He, also, warned that the slump might put pressure on foreign reserves with profound macroeconomic repercussions; increase production and operating costs for businesses; trigger tumbling stock prices and heighten inflationary pressures on the back of currency weakening.

Besides, the director-general warned that the slump might weaken purchasing power with adverse implications for the welfare of the citizens; widen fiscal deficit; precipitate weak capacity to implement the budget; stoke heightened capital flow reversals and cause round-tripping in the forex market if the CBN forex management model remains unchanged.

With the unprecedented economic setback the country suffered between 2016 and 2017, the director-general lamented that nothing fundamentally “has been done to address the structural and policy problems impeding the diversification of the Nigerian economy.”

He, therefore, proposed that governments at all levels should work together “to conceive of a Nigerian economy without oil revenue and construct an economic management model based on this assumption.”

He, first, recommended that urgent steps should be taken through appropriate policy choices “to attract domestic and foreign non-debt private sector capital for infrastructure financing. For this to happen, however, the policy and regulatory environment must inspire the confidence of investors.”

He, equally, recommended that idle non-revenue yielding assets of the governments should be sold to generate liquidity while foreign exchange market should be liberalised [as much as possible] to attract forex inflows into the economy.
He, also, suggested that public private partnership should be bolstered “to attract private capital into the critical sectors of the economy. Aside, public private dialogue should be deepened to harness quality ideas on how to navigate through the current shocks in the economy.”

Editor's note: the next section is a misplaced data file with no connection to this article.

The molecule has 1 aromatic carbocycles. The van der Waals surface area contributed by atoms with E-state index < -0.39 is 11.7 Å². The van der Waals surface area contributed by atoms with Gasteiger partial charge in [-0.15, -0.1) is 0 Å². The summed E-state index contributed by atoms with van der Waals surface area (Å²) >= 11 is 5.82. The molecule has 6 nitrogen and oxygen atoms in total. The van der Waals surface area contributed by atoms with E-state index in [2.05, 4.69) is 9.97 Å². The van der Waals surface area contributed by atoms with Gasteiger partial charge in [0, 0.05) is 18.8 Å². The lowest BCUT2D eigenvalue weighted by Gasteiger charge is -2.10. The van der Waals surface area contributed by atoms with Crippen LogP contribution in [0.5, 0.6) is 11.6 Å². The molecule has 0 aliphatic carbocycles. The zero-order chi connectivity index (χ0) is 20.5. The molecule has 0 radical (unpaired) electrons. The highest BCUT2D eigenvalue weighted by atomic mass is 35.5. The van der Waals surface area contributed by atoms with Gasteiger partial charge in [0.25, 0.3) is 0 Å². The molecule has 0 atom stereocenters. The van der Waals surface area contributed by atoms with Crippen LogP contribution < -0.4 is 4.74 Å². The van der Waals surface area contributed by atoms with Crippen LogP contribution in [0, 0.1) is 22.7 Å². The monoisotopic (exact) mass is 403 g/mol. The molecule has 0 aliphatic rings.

Apparently, in a bid to keep inflation under, the director-general proposed that pragmatic steps should be taken to reduce the production costs for oil producing companies to make the sector more competitive.

Aside, Yusuf canvassed the need “to urgently review the spending structure of government and the cost of governance. The ballooning recurrent expenditure, in the face of declining revenue, is a cause for concern.”

He highlighted the imperatives of pursuing structural reforms, which according to him, was fundamental to promoting economic inclusion and self-reliance.

With the implementation of structural reforms, the director-general suggested that fiscal federalism “is imperative to ensure the fiscal viability of the states. Current structure of federalism can only perpetuate the dependence of the federating units on the federal government.”

Consistent with the proposal of LCCI’s director-general, EA’s chief executive, Teriba criticised policy agencies for failing to prevent a situation in which temporary decline in oil price would once again create permanent economic problems.

With the economic turbulence that shook Nigeria to its foundation between 2016 and 2017, EA’s chief executive regretted that policy makers had done nothing “to insulate our economy from the weak oil price. Between 2016 and now, we have just shown the world that we learnt nothing.”

Teriba, however, said the country now “has fresh opportunities to do some of the things we had missed the opportunities to do between 2016 and now,” though required to prepare a strategy to access trillions of dollars the developed countries “are currently injecting into the global financial system.”